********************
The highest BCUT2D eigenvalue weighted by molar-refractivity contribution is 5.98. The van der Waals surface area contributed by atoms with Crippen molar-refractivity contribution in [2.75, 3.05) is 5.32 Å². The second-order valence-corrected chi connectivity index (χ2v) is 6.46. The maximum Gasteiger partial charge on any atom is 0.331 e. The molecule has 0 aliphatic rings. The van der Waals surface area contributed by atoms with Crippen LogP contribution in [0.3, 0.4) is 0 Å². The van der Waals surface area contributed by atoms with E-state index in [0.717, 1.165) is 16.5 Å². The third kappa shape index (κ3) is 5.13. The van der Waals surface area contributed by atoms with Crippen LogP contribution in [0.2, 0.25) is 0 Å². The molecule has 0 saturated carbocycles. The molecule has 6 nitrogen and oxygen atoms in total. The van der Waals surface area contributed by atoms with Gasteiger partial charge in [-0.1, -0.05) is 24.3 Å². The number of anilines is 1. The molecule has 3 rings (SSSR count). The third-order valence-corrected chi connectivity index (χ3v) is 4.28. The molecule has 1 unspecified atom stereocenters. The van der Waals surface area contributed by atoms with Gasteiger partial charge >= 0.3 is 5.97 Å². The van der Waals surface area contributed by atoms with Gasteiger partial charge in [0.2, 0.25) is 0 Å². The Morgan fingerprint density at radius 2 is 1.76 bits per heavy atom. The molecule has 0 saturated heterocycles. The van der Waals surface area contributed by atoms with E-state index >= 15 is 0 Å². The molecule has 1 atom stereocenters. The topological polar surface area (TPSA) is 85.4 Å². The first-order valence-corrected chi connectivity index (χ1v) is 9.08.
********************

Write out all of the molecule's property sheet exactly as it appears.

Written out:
The highest BCUT2D eigenvalue weighted by molar-refractivity contribution is 5.98. The van der Waals surface area contributed by atoms with Crippen molar-refractivity contribution in [2.75, 3.05) is 5.32 Å². The second-order valence-corrected chi connectivity index (χ2v) is 6.46. The maximum Gasteiger partial charge on any atom is 0.331 e. The molecule has 0 aliphatic rings. The van der Waals surface area contributed by atoms with Crippen LogP contribution in [0.3, 0.4) is 0 Å². The van der Waals surface area contributed by atoms with E-state index in [0.717, 1.165) is 16.5 Å². The third kappa shape index (κ3) is 5.13. The van der Waals surface area contributed by atoms with Crippen LogP contribution in [0.2, 0.25) is 0 Å². The molecule has 0 saturated carbocycles. The molecule has 6 nitrogen and oxygen atoms in total. The van der Waals surface area contributed by atoms with Gasteiger partial charge in [-0.1, -0.05) is 24.3 Å². The number of anilines is 1. The molecule has 3 rings (SSSR count). The third-order valence-corrected chi connectivity index (χ3v) is 4.28. The molecule has 1 unspecified atom stereocenters. The van der Waals surface area contributed by atoms with Gasteiger partial charge >= 0.3 is 5.97 Å². The van der Waals surface area contributed by atoms with Gasteiger partial charge in [0.2, 0.25) is 0 Å². The Morgan fingerprint density at radius 2 is 1.76 bits per heavy atom. The molecule has 0 saturated heterocycles. The van der Waals surface area contributed by atoms with E-state index >= 15 is 0 Å². The molecule has 1 atom stereocenters. The topological polar surface area (TPSA) is 85.4 Å². The first-order valence-corrected chi connectivity index (χ1v) is 9.08.